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Detecting Subtle Shifts in Ecosystem Functioning in a Dynamic Estuarine Environment

  • Daniel R. Pratt ,

    Affiliation National Institute of Water and Atmospheric Research, P.O. Box 11–115, Hillcrest, Hamilton, New Zealand

  • Andrew M. Lohrer,

    Affiliation National Institute of Water and Atmospheric Research, P.O. Box 11–115, Hillcrest, Hamilton, New Zealand

  • Simon F. Thrush,

    Affiliations National Institute of Water and Atmospheric Research, P.O. Box 11–115, Hillcrest, Hamilton, New Zealand, Institute of Marine Science, University of Auckland, Private Bag 92019, Auckland, New Zealand

  • Judi E. Hewitt,

    Affiliation National Institute of Water and Atmospheric Research, P.O. Box 11–115, Hillcrest, Hamilton, New Zealand

  • Michael Townsend,

    Affiliation National Institute of Water and Atmospheric Research, P.O. Box 11–115, Hillcrest, Hamilton, New Zealand

  • Katie Cartner,

    Affiliation National Institute of Water and Atmospheric Research, P.O. Box 11–115, Hillcrest, Hamilton, New Zealand

  • Conrad A. Pilditch,

    Affiliation Department of Biological Sciences, University of Waikato, Hamilton, New Zealand

  • Rachel J. Harris,

    Affiliation Department of Biological Sciences, University of Waikato, Hamilton, New Zealand

  • Carl van Colen,

    Affiliation Marine Biology Group, Biology Department, Ghent University, Krijgslaan 281-S8, Ghent, Belgium

  • Iván F. Rodil

    Affiliation CIIMAR, Interdisciplinary Centre of Marine and Environmental Research, University of Porto, Rua dos Bragas 289, Porto, Portugal


Identifying the effects of stressors before they impact ecosystem functioning can be challenging in dynamic, heterogeneous ‘real-world’ ecosystems. In aquatic systems, for example, reductions in water clarity can limit the light available for photosynthesis, with knock-on consequences for secondary consumers, though in naturally turbid wave-swept estuaries, detecting the effects of elevated turbidity can be difficult. The objective of this study was to investigate the effects of shading on ecosystem functions mediated by sandflat primary producers (microphytobenthos) and deep-dwelling surface-feeding macrofauna (Macomona liliana; Bivalvia, Veneroida, Tellinidae). Shade cloths (which reduced incident light intensity by ~80%) were deployed on an exposed, intertidal sandflat to experimentally stress the microphytobenthic community associated with the sediment surface. After 13 weeks, sediment properties, macrofauna and fluxes of oxygen and inorganic nutrients across the sediment-water interface were measured. A multivariate metric of ecosystem function (MF) was generated by combining flux-based response variables, and distance-based linear models were used to determine shifts in the drivers of ecosystem function between non-shaded and shaded plots. No significant differences in MF or in the constituent ecosystem function variables were detected between the shaded and non-shaded plots. However, shading reduced the total explained variation in MF (from 64% in non-shaded plots to 15% in shaded plots) and affected the relative influence of M. liliana and other explanatory variables on MF. This suggests that although shade stress may shift the drivers of ecosystem functioning (consistent with earlier investigations of shading effects on sandflat interaction networks), ecosystem functions appear to have a degree of resilience to those changes.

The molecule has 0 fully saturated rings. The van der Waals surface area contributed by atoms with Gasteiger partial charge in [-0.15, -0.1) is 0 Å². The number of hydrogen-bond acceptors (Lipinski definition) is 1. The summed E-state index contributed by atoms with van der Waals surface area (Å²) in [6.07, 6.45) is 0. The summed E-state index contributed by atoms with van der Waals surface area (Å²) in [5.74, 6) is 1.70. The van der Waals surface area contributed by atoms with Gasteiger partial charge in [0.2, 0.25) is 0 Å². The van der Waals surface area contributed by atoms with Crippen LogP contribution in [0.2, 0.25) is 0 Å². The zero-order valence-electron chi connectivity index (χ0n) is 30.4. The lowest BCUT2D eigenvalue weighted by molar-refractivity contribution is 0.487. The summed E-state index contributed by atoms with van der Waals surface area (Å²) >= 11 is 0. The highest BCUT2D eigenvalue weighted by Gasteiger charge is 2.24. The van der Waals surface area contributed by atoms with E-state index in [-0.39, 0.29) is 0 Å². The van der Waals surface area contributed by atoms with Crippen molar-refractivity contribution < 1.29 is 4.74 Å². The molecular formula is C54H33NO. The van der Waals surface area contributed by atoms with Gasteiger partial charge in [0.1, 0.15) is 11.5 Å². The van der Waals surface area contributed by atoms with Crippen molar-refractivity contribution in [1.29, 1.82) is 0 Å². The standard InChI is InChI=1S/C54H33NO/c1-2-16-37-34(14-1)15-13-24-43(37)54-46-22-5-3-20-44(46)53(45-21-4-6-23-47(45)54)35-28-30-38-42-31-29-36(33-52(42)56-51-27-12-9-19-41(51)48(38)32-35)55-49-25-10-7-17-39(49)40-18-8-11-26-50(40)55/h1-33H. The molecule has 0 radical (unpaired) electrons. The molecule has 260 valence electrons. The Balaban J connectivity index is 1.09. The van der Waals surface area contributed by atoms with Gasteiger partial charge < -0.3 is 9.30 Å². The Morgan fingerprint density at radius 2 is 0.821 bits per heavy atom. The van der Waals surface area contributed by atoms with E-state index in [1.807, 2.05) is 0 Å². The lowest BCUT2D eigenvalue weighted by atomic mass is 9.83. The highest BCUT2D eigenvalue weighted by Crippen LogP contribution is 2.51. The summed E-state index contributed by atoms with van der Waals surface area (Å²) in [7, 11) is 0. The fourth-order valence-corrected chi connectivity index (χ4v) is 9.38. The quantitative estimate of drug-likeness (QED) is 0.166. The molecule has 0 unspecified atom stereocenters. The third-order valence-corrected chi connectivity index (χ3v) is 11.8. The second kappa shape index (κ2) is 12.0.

Many human activities result in stress and disturbance to natural ecosystems. Sometimes the effects of stress and disturbance are distinct and readily observable; at other times, the effects are more subtle [14]. Detecting the effects of stressors before they have caused widespread ecological community change and loss of ecosystem services is a priority for resource managers, as remedial actions are more likely to be effective at this stage. However, identifying the effects of stressors before major changes have occurred can be challenging in dynamic, heterogeneous ‘real-world’ ecosystems, particularly for response variables that are difficult to measure precisely [57].

Changeable environmental conditions (e.g. light, temperature, wind and current patterns) may conceal ecological patterns and hinder our ability to track responses to low levels of stress using conventional measures of ecosystem functioning [8], [9]. Furthermore, the effects of stressors can occur via indirect mechanisms [10], for example, by disrupting positive feedbacks between organisms and local habitat characteristics. Thus, analysing relationships between drivers (e.g. the types, densities and diversity of species) and processes (e.g. primary production, nutrient regeneration) can be effective for tracking the effects of subtle stressors, as opposed to testing for differences in the magnitudes of the processes per se [11]. This approach not only recognises that ecosystem functions are underpinned by interaction networks connecting organisms and their physical environments in complex ways [1214] but may provide a more sensitive way to identify threats posed by indirect effects in highly variable, real world systems.